Design for Manufacturing / Device Complexity
The Huawei E5830 has an overall component count of 558 (excluding box contents), of which, only 39 are mechanical in nature. Compared to other wireless modem / mobile Wi-Fi devices we have analyzed in the past, the E5830 sits between the complexity ranges of ~350 to ~700 parts.
Component counts have a direct bearing on the overall manufacturing cycle times and costs, and also can increase or decrease overall yields and re-work. Our calculations of manufacturing costs factor counts and more qualitative complexities in the design. The cost of manufacturing is also, to some extent, decreased in this case because of assumed labor rate applied for China.
Note that manual labor has a much smaller effect on auto-insertion assembly lines (for the Main PCB, for example), where manufacturing costs are much more capital equipment intensive and driven by these investment costs.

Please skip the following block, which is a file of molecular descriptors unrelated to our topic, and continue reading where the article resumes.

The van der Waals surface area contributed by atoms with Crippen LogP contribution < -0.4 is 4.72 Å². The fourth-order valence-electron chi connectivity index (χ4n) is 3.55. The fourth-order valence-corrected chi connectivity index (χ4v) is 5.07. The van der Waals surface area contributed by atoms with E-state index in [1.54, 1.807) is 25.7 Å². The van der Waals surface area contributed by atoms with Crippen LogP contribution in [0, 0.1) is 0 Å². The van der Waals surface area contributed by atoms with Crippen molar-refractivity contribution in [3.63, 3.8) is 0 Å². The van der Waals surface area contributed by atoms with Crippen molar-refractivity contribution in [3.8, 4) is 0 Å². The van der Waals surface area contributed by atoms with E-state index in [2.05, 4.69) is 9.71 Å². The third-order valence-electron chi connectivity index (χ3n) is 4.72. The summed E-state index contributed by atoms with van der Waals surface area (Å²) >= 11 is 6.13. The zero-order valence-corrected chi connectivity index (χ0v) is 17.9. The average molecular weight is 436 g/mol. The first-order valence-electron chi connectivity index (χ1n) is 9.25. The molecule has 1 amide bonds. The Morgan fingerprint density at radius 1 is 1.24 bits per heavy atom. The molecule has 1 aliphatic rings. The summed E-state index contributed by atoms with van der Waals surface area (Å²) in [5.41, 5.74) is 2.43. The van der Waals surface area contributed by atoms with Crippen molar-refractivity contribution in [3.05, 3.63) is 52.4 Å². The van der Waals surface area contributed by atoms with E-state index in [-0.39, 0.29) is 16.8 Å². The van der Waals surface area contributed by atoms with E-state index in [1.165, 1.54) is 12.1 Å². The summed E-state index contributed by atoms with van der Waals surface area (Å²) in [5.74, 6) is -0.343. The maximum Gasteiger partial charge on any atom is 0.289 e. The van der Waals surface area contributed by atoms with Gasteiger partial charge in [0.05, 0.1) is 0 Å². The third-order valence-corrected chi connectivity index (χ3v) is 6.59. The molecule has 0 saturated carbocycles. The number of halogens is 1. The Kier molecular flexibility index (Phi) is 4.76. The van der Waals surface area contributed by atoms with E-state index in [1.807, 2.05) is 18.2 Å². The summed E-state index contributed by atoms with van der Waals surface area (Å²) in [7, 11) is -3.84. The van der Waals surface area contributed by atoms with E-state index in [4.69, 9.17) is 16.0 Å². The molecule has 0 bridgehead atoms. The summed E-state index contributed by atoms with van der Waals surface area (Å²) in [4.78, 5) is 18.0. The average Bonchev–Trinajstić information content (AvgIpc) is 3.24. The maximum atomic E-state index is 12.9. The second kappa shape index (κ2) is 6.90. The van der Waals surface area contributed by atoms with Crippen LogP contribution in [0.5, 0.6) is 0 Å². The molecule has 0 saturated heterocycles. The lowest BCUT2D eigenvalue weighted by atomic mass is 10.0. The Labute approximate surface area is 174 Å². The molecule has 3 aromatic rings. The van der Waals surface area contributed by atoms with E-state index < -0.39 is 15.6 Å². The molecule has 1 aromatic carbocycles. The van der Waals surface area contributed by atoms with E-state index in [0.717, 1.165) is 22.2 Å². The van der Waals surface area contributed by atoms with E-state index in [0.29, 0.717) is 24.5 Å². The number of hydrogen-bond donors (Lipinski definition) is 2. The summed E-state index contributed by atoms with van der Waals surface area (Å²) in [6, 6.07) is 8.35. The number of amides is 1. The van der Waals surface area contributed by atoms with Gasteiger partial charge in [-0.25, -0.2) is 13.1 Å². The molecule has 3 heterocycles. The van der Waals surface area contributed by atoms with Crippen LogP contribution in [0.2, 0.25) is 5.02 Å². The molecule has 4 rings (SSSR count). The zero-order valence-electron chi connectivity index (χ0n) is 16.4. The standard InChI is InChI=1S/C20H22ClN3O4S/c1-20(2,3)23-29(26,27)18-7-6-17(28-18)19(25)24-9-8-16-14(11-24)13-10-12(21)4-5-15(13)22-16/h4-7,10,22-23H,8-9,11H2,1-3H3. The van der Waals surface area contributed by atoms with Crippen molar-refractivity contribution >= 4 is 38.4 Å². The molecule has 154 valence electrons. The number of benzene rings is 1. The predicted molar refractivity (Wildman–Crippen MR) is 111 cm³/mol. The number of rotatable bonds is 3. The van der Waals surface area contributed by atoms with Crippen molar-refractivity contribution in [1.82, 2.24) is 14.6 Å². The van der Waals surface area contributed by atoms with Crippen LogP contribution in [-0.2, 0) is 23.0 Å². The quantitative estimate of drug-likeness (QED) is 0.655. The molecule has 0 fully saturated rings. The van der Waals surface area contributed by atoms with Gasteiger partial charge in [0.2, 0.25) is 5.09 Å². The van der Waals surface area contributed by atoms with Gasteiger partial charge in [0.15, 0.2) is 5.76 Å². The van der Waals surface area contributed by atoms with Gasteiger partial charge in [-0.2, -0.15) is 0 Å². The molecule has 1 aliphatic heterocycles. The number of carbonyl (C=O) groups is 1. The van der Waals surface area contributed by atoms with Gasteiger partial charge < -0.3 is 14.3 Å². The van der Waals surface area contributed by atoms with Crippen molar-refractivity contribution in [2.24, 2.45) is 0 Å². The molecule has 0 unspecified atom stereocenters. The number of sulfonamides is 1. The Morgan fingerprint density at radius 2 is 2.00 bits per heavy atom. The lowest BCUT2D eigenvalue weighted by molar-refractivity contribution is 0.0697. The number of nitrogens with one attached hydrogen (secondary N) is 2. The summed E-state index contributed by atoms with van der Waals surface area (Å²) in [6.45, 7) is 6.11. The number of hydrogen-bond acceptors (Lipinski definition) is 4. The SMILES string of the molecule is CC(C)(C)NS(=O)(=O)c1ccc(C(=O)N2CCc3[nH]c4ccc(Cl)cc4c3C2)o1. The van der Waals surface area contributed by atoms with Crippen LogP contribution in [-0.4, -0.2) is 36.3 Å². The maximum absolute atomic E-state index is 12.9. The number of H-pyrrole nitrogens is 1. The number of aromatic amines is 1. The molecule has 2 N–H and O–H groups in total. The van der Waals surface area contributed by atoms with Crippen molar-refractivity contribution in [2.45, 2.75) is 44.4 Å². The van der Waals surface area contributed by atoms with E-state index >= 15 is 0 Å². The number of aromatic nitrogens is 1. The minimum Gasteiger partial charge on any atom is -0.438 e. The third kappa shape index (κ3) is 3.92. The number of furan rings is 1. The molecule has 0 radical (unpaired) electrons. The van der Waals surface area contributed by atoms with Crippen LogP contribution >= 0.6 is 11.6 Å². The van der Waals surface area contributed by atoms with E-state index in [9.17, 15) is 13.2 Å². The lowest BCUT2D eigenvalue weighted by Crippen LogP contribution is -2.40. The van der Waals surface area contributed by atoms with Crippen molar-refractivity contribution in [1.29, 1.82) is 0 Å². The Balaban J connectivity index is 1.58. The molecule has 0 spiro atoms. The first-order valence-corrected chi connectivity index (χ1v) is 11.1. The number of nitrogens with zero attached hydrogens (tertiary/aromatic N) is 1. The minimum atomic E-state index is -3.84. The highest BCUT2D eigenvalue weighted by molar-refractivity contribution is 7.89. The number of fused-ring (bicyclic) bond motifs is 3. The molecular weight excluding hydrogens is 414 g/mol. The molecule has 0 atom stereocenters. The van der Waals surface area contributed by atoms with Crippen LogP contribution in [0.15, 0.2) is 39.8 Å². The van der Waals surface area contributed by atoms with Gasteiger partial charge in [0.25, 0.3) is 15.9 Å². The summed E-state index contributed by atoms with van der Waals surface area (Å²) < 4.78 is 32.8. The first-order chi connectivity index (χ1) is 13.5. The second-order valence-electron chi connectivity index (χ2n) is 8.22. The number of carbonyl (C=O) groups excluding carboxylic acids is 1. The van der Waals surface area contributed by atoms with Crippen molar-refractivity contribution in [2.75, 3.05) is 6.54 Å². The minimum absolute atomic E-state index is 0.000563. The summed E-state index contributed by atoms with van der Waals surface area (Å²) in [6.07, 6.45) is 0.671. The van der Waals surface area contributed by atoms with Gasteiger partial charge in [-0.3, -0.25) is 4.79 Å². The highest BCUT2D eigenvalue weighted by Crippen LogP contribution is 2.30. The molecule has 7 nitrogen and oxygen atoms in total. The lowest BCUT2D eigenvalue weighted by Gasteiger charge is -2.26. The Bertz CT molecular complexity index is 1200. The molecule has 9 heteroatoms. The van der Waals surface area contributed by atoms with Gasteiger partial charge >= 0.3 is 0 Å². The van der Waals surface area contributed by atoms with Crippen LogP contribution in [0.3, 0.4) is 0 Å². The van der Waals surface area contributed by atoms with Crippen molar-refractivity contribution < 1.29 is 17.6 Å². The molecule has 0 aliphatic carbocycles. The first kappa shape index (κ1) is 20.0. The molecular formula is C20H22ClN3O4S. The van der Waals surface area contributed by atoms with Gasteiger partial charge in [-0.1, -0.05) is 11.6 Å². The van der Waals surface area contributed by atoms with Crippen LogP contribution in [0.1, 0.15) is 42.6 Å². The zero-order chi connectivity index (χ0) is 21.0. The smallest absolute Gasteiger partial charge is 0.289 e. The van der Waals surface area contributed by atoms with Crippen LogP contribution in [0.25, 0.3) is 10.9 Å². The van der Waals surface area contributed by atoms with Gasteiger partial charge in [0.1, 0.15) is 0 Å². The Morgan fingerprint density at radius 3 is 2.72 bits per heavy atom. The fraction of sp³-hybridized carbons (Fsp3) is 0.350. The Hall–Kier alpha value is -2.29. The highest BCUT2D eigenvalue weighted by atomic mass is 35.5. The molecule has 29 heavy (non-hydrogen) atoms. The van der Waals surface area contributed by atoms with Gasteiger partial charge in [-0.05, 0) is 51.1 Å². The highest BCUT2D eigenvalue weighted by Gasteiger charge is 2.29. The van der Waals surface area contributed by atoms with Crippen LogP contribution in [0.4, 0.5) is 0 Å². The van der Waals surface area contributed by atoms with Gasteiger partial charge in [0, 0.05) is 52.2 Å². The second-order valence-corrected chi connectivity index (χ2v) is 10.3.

The core of the Novatel MiFi 2352 design revolves around the Qualcomm MSM7225 baseband processor and supporting Power Management (PM7540) and RF Transceiver (RTR6285) solution - a common design we have seen before in a competitive device earlier. An Atheros WLAN IC and RF Micro PAM provide the main design of the 802.11g connectivity and network management. The memory portion of the device is furnished by a Hynix MCP with 1GB NAND Flash and (what we believe to be) 512Mb DDR SDRAM. The E5830 comes with external memory via a built-in microSD slot.
Here is a summary of the major components used in the Huawei E5830 Wireless Modem Design design:
- Baseband Processor - Qualcomm - MSM7225
Battery / Power Management
- Power Management IC - Qualcomm - PM7540
- WLAN IC - Atheros - AR6002G-AC1B
- MCP - Hynix - H8BCS0PH0MCP
- RF Transceiver - Qualcomm - RTR6285
- FEM - Murata